Warcraft : Arguably one of the densest and popular videogames of all-time, the World of Warcraft takes a leap onto the big screen for the first time since its release in 1994. With over 20 years to develop and mature, the universe of Warcraft – Azeroth – has grown exponentially in size both geographically and lore-based; to this day, World of Warcraft has one of the thickest, fascinating and most intricately detailed lores I have ever seen. Therefore director Duncan Jones had a tremendous undertaking to stay true to fans, appeal to new audiences and also create a well-crafted storyline to reflect the density of Warcraft. In so many ways, he succeeds. But in so many other ways, he fails.
“Fear the might of Stormwind.” First off, the visual effects in this film are jaw-dropping. Seriously gorgeous. During the opening sequence, there is a medium-close up of Durotan – our Orc protagonist – where the audience are treated to a ridiculously detailed motion capture of his face – pores, wrinkles, and sweat droplets included. This sheer quality surprised and amazed me as I wasn’t expecting such a high production value for a videogame-based movie. It didn’t even finish there. Many establishing, panning shots of well-known locations (for enthusiasts) such as Stormwind, Elwynn Forest, and Khaz Modan are stunningly beautiful and act as a service for the fans. However, a large problem is raised from the vastness of Azeroth. Confusion – the characters irritatingly jump back and forth from locations as if no time was wasted causing a blur between them making you say; “Where the hell are they?!”
Lothar and Garona’s Excellent Adventure. The threat of Orc army catapults our hero – Anduin Lothar – into his own questline along with newcomer Garona. Starting off as a mysterious investigation, I would feel more satisfied if we solely followed these characters without dipping into magic or a cut back to our enemy – therefore maintaining the enigma codes. With these characters however, we indulge into yet again more production costs for props effectively conveying the quality and quantity of various armors and weaponry. Even rooms we visit once for a short period of time are elaborate and convoluted whilst reflecting the talent of the production team. For this alone, the movie became much more enjoyable because the endless array of fantastically designed items stayed true to the games.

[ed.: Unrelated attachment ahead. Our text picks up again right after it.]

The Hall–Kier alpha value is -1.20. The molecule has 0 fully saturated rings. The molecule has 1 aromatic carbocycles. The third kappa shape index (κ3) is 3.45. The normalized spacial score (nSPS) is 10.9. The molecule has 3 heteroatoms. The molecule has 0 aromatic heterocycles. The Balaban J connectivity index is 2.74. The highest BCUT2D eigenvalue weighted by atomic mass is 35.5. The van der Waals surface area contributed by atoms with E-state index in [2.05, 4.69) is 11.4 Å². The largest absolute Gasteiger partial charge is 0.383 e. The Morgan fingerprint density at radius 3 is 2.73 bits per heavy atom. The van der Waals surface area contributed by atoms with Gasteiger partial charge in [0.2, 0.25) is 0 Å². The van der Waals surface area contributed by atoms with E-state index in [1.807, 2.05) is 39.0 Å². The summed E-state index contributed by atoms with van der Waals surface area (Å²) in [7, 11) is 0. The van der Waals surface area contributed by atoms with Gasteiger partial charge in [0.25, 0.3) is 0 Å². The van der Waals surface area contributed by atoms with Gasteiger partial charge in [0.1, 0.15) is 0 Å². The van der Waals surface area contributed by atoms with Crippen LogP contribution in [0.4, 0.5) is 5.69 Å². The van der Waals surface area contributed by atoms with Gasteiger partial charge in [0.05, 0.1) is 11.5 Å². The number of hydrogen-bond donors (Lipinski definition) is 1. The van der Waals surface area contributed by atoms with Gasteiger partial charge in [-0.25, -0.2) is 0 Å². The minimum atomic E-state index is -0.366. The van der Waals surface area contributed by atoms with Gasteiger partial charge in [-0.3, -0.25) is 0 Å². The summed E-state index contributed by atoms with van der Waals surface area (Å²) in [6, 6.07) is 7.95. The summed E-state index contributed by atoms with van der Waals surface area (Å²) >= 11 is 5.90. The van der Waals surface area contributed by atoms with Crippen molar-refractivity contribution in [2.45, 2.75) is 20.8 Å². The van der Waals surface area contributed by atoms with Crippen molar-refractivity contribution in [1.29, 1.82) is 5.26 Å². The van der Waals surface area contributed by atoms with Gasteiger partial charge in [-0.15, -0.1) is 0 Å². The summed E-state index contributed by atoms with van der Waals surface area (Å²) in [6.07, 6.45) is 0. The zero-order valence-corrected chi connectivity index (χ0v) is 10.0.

Heroes of Warcraft. The binary opposites for the film were Orcs vs Humans – both having different outlooks for the plot and advancing them in separate ways. We switched between them regularly so audiences could decide who to root for which is one of the main positives for the film. By doing this, Jones can introduce nifty references to many videogame characters whether cameos or larger effective roles. A Hearthstone favorite – Warlock Gul’dan – was introduced to new audiences with a ruthless attitude and devastating powers an instant villain into the franchise. Guardian Medivh was also thrown into the mix as “Protector of the Realm” whose powers are vaguely defined with little character development but is, again, enjoyable for long-term fans of the videogames.
“Quick, pull up a chair!” – Hearthstone Barkeep. As said earlier, a 20-year-old franchise has had many questlines per character so identifying a single plot would be a challenge. Especially since it had to be straightforward for new viewers and enjoyable for solid fans. For this alone, I empathize with Duncan Jones. Such a responsibility can cause more than a headache. At the beginning of the film, there is a precise end goal and the foundations are set for each act. Unfortunately, the entire story falls flat during the middle act as too many characters and plot arcs are introduced. The weak storytelling traces back to the producers clearly trying to scavenge more revenue from future installments because the middle simply feels like a set-up. A confusing one. On the other hand, the final act firmly delivers a satisfying conclusion to ‘this’ story arc but is shunted by the poorly executed attempts at founding further ‘side quests’.